Charitable strokes for different folks

About 1500 participants will take to the water this Saturday to fundraise and bring awareness to their chosen charity.

A breakdown of what the Port to Pub event involves. Infographic: Kate Geldart.

Russell Green will be competing in this year’s event to raise money for his daughter Bonny, who has cerebral palsy.

“This year it is my 5th solo crossing of the Rottnest Channel, normally we raise money for the Saba Rose Button Foundation which is something near and dear to my heart as my daughter is a focus child of the foundation,” he says.

“I’m doing the 25km ultra-marathon for Port to Pub and trying to raise some funds and some awareness for my five-year-old daughter.”

Russell Green explains that his family wants to raise awareness in order for others to not have to face the same challenges they have.

When Bonny was 6 months old, she contracted herpes simplex encephalitis, which is commonly known as the ‘cold-sore virus’.

Soon after her injury, Bonny was diagnosed with cerebral palsy. Because of her disorder, Bonny is unable to sit, stand, talk or eat without assistance.

Mr Green is raising money in order to provide a wheelchair-accessible car for Bonny due to the fact that she is becoming older and harder to lift.

Having a wheelchair accessible car will make it much easier and safer for Bonny and her family to be able to access the community.

The swim entails two races over two distances, with the first from Leighton Beach to Rottnest Island, which is a direct crossing of 19.7km, and the second a 25km marathon.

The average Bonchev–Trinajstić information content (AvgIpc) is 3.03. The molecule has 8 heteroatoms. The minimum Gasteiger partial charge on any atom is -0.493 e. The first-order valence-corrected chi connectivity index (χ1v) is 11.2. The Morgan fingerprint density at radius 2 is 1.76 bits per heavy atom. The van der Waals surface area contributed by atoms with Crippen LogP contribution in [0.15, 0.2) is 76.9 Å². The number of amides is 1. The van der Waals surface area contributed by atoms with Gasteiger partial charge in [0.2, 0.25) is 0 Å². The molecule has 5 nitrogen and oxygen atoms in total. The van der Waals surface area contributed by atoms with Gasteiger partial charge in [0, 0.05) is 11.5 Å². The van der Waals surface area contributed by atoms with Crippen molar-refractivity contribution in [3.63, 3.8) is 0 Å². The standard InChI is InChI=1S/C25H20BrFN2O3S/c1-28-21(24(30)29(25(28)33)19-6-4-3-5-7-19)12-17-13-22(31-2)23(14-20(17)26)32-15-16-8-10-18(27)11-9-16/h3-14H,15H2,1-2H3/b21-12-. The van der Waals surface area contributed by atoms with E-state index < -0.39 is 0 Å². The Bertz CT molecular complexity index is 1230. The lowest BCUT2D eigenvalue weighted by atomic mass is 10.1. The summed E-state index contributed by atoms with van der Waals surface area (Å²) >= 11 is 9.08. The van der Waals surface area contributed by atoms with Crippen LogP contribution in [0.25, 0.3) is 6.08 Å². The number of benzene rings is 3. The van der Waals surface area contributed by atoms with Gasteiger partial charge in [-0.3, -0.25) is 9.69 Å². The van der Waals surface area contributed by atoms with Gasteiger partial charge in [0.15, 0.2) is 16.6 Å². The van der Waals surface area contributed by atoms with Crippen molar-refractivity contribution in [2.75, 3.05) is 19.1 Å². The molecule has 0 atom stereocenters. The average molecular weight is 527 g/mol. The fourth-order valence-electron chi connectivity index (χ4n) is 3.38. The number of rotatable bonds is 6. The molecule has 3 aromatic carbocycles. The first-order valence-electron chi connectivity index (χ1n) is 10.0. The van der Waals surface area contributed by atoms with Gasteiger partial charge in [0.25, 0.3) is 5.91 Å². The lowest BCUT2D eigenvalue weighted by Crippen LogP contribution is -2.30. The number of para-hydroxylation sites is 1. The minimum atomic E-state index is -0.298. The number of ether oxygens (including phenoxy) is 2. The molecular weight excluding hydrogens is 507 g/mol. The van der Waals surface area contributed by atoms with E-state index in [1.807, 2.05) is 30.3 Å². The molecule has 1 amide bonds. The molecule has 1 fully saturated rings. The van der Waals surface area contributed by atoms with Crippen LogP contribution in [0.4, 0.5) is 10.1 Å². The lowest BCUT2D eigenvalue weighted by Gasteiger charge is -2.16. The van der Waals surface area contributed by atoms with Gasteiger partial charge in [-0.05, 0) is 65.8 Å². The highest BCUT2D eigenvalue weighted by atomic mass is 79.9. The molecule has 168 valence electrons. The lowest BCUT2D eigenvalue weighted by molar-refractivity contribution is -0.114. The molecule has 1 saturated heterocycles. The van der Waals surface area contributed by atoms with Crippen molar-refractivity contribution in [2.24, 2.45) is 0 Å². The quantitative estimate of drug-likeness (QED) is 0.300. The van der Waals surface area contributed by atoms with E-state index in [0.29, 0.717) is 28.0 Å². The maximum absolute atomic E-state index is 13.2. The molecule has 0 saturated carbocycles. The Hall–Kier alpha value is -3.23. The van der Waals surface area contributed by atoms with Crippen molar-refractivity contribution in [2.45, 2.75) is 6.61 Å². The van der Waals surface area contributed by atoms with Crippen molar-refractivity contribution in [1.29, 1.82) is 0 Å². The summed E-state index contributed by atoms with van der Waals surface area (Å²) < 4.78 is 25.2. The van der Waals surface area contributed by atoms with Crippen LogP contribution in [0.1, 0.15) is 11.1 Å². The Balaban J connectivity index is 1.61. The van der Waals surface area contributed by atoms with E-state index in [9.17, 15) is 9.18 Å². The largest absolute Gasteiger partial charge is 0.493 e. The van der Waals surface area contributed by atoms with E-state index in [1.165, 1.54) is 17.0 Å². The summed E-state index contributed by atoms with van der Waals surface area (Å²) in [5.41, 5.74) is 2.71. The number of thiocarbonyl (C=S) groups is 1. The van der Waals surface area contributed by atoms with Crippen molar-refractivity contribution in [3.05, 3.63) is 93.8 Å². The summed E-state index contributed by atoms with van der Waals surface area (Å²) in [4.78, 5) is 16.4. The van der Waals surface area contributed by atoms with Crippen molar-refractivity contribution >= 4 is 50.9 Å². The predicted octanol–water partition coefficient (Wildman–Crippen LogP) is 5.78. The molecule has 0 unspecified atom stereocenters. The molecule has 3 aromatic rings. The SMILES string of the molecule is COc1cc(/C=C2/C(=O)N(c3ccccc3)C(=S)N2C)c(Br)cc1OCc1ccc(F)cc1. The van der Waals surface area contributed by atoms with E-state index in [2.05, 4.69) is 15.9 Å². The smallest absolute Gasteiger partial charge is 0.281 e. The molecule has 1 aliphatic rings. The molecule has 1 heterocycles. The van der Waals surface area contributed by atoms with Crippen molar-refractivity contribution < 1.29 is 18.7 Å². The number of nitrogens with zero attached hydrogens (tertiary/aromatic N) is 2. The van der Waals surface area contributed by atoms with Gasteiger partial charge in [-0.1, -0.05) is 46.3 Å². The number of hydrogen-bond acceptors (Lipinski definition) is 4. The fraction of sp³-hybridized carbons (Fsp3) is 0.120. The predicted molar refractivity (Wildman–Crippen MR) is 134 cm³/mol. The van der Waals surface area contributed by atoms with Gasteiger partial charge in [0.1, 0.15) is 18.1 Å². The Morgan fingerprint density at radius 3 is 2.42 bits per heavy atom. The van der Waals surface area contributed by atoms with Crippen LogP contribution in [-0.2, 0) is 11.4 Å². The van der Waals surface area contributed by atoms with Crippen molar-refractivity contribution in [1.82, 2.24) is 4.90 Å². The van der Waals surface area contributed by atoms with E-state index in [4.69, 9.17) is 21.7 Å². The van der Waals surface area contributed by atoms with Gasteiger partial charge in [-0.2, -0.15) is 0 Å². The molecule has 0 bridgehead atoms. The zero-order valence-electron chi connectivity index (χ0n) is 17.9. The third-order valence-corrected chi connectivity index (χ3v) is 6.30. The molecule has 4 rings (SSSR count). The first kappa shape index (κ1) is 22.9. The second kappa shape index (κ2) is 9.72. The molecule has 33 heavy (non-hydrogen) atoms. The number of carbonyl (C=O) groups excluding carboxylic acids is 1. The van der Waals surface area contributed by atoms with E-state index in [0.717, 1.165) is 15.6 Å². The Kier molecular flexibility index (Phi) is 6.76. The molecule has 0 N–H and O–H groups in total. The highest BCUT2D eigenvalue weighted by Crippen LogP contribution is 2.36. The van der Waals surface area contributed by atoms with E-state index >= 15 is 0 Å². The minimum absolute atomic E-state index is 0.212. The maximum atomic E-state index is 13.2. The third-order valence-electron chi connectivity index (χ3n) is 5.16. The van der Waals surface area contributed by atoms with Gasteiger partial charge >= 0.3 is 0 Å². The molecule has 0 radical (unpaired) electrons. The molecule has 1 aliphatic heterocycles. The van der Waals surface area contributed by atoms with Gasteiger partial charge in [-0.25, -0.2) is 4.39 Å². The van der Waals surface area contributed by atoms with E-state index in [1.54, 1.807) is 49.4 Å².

A group that is participating in their first Port to Pub swim, for another significant cause, is the MCC Mermaids who are sponsored by MCC Environmental which helps organisations become more sustainable.

The group will be calculating the emissions they generate from the event and counteract them through carbon credits and planting flora.

MCC environment and sustainability director Gillian Starling has always been passionate about the protection of the environment, which has helped her in leading a more sustainable lifestyle.

“I studied marine science and worked in marine conservation for my whole life. Conservation and sustainability is just part of me and who I am,” she says.

“When we wanted to do the swim, we thought about different ways to make it sustainable… and that was to offset our emissions, particularly because it can be done relatively cheaply and show people that you can collectively make a really big impact even by doing small things yourself.”

Next year, MCC Environmental will be working with Port to Pub to try to make the whole event carbon neutral.

Port to Pub spokesperson Ceinwen Roberts outlines the purpose of the Port to Pub event and what differentiates the event from others that involve the Rottnest Channel Swim.

“The Rottnest Channel Swim is obviously a very popular event and it does sell out. It’s gotten to a point where it’s very hard to get into so there was definitely demand for a new open water swim event in Western Australia,” she says.

“We include teams of six because we wanted to try and include people that maybe lacked confidence and hadn’t done it before or maybe weren’t fit or able.

“Also, we included a 25km ultra-marathon in this distance which really puts Perth on the map in terms of marathon swimming around the world.”

For more information regarding the Port to Pub swim, visit